Just out of curiosity: Given a "black box" implementation of a random number generator, is it possible to test its output sufficiently to gain some faith in its proper randomness?
gnasher719 gave a nice answer, and I just want to add more. For statistical purposes, a true and fair RNG printing a string of zeroes and ones would at the very least print a normal number, and to test for that, one would have to count the frequencies of substrings of every length, in every base, which of course can be done, but may get expensive if one wants a lot of confidence.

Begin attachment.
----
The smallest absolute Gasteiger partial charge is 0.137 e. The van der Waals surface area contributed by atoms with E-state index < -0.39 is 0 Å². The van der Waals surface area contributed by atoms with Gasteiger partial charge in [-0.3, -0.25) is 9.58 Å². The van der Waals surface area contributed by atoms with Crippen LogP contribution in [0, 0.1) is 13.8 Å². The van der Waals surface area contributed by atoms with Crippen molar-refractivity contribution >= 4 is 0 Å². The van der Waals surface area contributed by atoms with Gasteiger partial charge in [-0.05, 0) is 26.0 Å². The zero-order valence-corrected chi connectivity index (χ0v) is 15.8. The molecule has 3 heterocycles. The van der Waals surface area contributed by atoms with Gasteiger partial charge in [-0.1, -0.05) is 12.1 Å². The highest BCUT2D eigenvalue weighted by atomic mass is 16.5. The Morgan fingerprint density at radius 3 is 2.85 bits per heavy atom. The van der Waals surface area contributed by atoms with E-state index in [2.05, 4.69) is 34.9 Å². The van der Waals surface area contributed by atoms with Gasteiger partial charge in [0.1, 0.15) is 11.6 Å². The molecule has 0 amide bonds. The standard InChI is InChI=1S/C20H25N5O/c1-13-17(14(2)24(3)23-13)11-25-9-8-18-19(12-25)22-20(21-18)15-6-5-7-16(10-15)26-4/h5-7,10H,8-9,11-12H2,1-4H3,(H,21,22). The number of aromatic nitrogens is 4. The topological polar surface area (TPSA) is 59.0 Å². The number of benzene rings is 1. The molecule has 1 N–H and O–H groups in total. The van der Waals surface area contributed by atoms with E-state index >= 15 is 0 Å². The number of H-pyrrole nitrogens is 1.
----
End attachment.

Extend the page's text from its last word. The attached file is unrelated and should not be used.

What gnasher719 calls cryptographical randomness cannot be tested in practice, but in theory, one can run the countable set of all computer programs in parallel, and see whether they can predict the digits of the RNG sequence with probability better than 1/2. Of course, this is completely intractable in the foreseeable future, with or without functional quantum computers.